Saturday, June 30, 2007

Don't Bow Down to

When readers visit your website to buy a book, do you send them to Amazon? If so, you could be making a huge mistake. Why? Sending customers to Amazon is the marketing equivalent of idolatry and ineffectiveness. Now, before you whine about convenience or the importance of a high sales ranking, let me give you the big picture:

1. Amazon steals your contacts
Amazon loves it when you send book-buying customers to them, because they get the most important piece of business data possible – contact information! That’s right. Amazon is more concerned about getting your customer’s email and mailing address than selling your book. Why does it matter? Because, the best way to grow a business (and your writing career) is to develop a database of highly-interested customers.

People who visit your website to buy books are like marketing gold. Customers who buy one book are likely to buy another book or know someone who will. Therefore, you want to stay in touch with these people through your newsletters and promotional activities. Odds are in your favor that they’ll buy again. However, if you send customers to Amazon, then you lose the chance to build a relationship with these important people. Meanwhile, Amazon laughs all the way to the bank. How do you think they grew so fast?

If you’re still not convinced, consider this. Publishers love authors who build a personal database with thousands of targeted contacts, because it means easier marketing for your next book. Show your publisher a large, legitimate database, and they’re more likely to show you large advances and bigger marketing budgets. Are you with me?

2. Amazon steals your profits
If you send a customer from your website to buy your $12 book at Amazon, you’ll be lucky if you make $1.50 in profit – regardless of whether you use Amazon’s Advantage or Affiliate programs. However, if you sell a $12 book from your own website, you can usually make at least $6.00 in profit. That’s a big difference!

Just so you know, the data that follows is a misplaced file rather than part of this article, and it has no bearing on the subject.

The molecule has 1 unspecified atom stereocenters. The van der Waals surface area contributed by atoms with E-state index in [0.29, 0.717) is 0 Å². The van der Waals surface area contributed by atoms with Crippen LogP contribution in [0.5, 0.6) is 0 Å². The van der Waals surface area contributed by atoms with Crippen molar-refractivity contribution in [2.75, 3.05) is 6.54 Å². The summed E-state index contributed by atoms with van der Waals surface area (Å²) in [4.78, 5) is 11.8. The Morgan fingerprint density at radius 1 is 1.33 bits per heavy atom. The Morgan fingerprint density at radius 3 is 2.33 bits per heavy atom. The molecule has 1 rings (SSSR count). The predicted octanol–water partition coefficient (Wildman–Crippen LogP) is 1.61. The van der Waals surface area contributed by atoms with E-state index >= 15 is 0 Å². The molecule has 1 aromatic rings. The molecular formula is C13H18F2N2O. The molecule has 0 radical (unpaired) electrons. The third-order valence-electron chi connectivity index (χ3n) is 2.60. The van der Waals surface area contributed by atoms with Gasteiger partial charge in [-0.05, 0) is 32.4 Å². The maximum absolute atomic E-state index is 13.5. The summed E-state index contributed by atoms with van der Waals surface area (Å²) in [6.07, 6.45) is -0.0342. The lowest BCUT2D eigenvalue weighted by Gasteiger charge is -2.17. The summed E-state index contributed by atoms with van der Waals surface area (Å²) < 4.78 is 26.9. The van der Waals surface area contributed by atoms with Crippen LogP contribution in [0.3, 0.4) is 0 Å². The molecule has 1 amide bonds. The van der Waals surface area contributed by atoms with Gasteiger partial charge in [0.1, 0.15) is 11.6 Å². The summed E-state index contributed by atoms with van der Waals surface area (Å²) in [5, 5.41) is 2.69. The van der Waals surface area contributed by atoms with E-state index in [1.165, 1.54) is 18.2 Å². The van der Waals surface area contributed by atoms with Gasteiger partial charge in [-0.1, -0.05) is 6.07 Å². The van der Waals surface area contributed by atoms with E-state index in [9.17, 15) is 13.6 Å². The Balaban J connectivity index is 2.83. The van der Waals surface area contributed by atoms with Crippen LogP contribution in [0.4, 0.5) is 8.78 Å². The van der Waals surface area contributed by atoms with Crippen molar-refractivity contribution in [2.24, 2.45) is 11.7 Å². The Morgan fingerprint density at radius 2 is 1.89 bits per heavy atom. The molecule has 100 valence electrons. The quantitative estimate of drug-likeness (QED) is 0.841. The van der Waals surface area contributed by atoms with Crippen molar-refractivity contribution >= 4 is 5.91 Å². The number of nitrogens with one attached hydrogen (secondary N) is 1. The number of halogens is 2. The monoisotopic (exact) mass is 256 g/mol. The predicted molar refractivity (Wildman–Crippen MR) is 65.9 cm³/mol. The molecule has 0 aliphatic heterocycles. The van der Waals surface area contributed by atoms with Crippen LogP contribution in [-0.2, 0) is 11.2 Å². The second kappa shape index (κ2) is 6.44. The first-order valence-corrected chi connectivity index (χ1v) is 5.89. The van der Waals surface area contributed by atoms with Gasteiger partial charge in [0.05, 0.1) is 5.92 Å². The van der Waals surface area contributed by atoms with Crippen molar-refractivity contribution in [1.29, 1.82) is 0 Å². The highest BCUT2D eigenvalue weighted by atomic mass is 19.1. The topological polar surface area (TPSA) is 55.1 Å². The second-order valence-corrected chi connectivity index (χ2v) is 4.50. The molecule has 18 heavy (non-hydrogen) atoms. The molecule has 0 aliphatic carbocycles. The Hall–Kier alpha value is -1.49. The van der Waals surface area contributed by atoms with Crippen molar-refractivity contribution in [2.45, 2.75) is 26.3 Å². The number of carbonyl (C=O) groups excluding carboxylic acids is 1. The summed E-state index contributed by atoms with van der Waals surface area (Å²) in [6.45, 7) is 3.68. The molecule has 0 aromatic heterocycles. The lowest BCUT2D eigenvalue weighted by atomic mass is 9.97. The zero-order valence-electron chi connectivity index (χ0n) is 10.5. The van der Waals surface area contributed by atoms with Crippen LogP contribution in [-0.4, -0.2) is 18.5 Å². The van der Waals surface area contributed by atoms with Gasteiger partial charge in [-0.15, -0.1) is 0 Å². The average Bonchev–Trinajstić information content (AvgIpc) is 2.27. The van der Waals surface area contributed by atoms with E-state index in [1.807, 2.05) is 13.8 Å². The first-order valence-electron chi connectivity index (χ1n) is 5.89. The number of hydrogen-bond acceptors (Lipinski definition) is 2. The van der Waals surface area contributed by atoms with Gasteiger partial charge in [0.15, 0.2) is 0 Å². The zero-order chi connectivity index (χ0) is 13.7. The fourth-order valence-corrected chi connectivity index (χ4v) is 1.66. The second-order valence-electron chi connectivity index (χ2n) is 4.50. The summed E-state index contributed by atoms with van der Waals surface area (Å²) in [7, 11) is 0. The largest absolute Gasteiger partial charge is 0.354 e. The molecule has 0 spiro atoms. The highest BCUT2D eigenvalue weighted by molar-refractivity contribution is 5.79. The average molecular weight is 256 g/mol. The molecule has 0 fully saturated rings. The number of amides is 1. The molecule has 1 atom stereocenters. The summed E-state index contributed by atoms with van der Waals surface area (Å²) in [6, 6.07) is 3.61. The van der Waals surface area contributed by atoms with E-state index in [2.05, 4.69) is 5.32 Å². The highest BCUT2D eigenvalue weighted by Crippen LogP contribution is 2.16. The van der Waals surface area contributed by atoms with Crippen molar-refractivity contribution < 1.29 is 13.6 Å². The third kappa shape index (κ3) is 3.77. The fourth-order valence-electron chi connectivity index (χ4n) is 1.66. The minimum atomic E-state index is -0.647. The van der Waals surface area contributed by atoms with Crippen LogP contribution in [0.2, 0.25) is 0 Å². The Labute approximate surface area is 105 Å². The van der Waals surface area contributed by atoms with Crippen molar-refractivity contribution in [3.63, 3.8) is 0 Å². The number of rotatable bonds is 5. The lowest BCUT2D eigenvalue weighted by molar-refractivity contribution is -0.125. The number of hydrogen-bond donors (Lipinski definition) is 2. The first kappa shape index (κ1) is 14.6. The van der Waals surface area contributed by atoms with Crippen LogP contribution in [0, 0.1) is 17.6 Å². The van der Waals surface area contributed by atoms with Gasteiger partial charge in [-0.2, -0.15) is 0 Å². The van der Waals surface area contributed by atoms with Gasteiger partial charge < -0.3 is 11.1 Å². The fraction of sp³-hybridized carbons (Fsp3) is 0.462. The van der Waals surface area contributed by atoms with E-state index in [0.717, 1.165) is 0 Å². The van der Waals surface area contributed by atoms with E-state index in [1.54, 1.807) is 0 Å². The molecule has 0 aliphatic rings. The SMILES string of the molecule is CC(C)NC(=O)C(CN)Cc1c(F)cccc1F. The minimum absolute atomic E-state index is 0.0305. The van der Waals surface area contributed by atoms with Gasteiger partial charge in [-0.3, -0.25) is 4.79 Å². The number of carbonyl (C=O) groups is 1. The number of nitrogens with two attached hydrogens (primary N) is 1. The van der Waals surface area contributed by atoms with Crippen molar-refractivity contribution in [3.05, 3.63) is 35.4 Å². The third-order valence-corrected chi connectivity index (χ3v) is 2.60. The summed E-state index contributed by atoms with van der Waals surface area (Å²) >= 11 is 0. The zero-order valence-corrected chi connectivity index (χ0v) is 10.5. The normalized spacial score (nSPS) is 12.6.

Look at this way…for every 100 books you sell yourself, you make $600 in profit (not just revenue). That’s enough money to buy a new computer, new clothes, or go on a relaxing weekend vacation.

Now, don’t give me that nonsense about, “I don’t care about money…I just write as a ministry unto the Lord.” If you really write as a ministry, then you should be the best possible steward of your God-given talents. So, ask yourself, “Would God prefer me to mindlessly give away money to a secular corporate giant (Amazon), or use that money to help feed my family or feed orphans in Africa?

3. Amazon steals your marketing effectiveness
Let’s assume your new book is about to launch. You’re doing a big marketing campaign with email newsletters, blog tours, and media interviews. Let’s also assume that your marketing is awesome. People read your e-newsletters, surf the blogs, and watch you on TV. Enamored by you, they come running to your website. But, when they're ready to buy your book, you redirect them to Amazon.

A month later, you start wondering if your marketing campaign was effective. Guess what? You’ll never know, because Amazon is holding all of your data. Sure, you can check your website hits and your faulty Amazon ranking, but all that really matters is the actual sales data. Yet, you don’t have that important information, because you gave it away to Amazon. They know who bought your book, but you don’t - isn't that weird?

So, what’s the marketing moral of the story? Stop sending customers to Amazon, and start selling books from your website. How do you do that, you ask? Stay tuned for an upcoming blog post.

Wednesday, June 20, 2007